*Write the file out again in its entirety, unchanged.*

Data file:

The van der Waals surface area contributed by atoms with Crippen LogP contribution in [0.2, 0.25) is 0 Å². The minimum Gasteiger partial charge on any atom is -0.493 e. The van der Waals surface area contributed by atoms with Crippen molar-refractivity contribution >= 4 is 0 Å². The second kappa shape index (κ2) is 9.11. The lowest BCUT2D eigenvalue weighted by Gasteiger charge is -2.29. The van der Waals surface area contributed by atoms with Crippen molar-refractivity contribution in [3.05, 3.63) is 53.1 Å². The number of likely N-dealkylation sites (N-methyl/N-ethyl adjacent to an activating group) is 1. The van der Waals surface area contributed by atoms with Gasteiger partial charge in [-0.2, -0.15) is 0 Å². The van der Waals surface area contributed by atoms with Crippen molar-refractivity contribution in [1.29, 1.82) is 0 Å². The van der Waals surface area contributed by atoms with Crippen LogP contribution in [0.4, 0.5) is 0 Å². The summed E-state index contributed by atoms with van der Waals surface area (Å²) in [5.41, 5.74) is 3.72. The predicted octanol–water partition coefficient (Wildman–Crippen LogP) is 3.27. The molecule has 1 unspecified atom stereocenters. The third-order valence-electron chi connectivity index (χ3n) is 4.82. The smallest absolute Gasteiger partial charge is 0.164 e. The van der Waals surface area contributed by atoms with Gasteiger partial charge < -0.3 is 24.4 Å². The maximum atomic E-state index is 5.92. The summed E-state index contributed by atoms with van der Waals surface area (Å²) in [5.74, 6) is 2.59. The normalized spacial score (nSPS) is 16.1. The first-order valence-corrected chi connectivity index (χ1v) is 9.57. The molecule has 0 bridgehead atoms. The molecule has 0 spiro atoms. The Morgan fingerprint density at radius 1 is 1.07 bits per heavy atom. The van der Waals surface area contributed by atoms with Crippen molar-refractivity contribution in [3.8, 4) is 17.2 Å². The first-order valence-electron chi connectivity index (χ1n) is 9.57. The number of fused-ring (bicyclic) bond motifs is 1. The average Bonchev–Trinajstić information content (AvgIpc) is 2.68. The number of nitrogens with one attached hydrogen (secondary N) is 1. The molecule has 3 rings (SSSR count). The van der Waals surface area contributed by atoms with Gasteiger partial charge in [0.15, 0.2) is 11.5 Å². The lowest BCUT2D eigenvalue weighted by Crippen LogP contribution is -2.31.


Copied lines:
The van der Waals surface area contributed by atoms with Crippen LogP contribution in [0.2, 0.25) is 0 Å². The minimum Gasteiger partial charge on any atom is -0.493 e. The van der Waals surface area contributed by atoms with Crippen molar-refractivity contribution >= 4 is 0 Å². The second kappa shape index (κ2) is 9.11. The lowest BCUT2D eigenvalue weighted by Gasteiger charge is -2.29. The van der Waals surface area contributed by atoms with Crippen molar-refractivity contribution in [3.05, 3.63) is 53.1 Å². The number of likely N-dealkylation sites (N-methyl/N-ethyl adjacent to an activating group) is 1. The van der Waals surface area contributed by atoms with Gasteiger partial charge in [-0.2, -0.15) is 0 Å². The van der Waals surface area contributed by atoms with Crippen molar-refractivity contribution in [1.29, 1.82) is 0 Å². The van der Waals surface area contributed by atoms with Crippen LogP contribution in [0.4, 0.5) is 0 Å². The summed E-state index contributed by atoms with van der Waals surface area (Å²) in [5.41, 5.74) is 3.72. The predicted octanol–water partition coefficient (Wildman–Crippen LogP) is 3.27. The molecule has 1 unspecified atom stereocenters. The third-order valence-electron chi connectivity index (χ3n) is 4.82. The smallest absolute Gasteiger partial charge is 0.164 e. The van der Waals surface area contributed by atoms with Gasteiger partial charge < -0.3 is 24.4 Å². The maximum atomic E-state index is 5.92. The summed E-state index contributed by atoms with van der Waals surface area (Å²) in [5.74, 6) is 2.59. The normalized spacial score (nSPS) is 16.1. The first-order valence-corrected chi connectivity index (χ1v) is 9.57. The molecule has 0 bridgehead atoms. The molecule has 0 spiro atoms. The Morgan fingerprint density at radius 1 is 1.07 bits per heavy atom. The van der Waals surface area contributed by atoms with Crippen molar-refractivity contribution in [3.8, 4) is 17.2 Å². The first-order valence-electron chi connectivity index (χ1n) is 9.57. The number of fused-ring (bicyclic) bond motifs is 1. The average Bonchev–Trinajstić information content (AvgIpc) is 2.68. The number of nitrogens with one attached hydrogen (secondary N) is 1. The molecule has 3 rings (SSSR count). The van der Waals surface area contributed by atoms with Gasteiger partial charge in [0.15, 0.2) is 11.5 Å². The lowest BCUT2D eigenvalue weighted by Crippen LogP contribution is -2.31.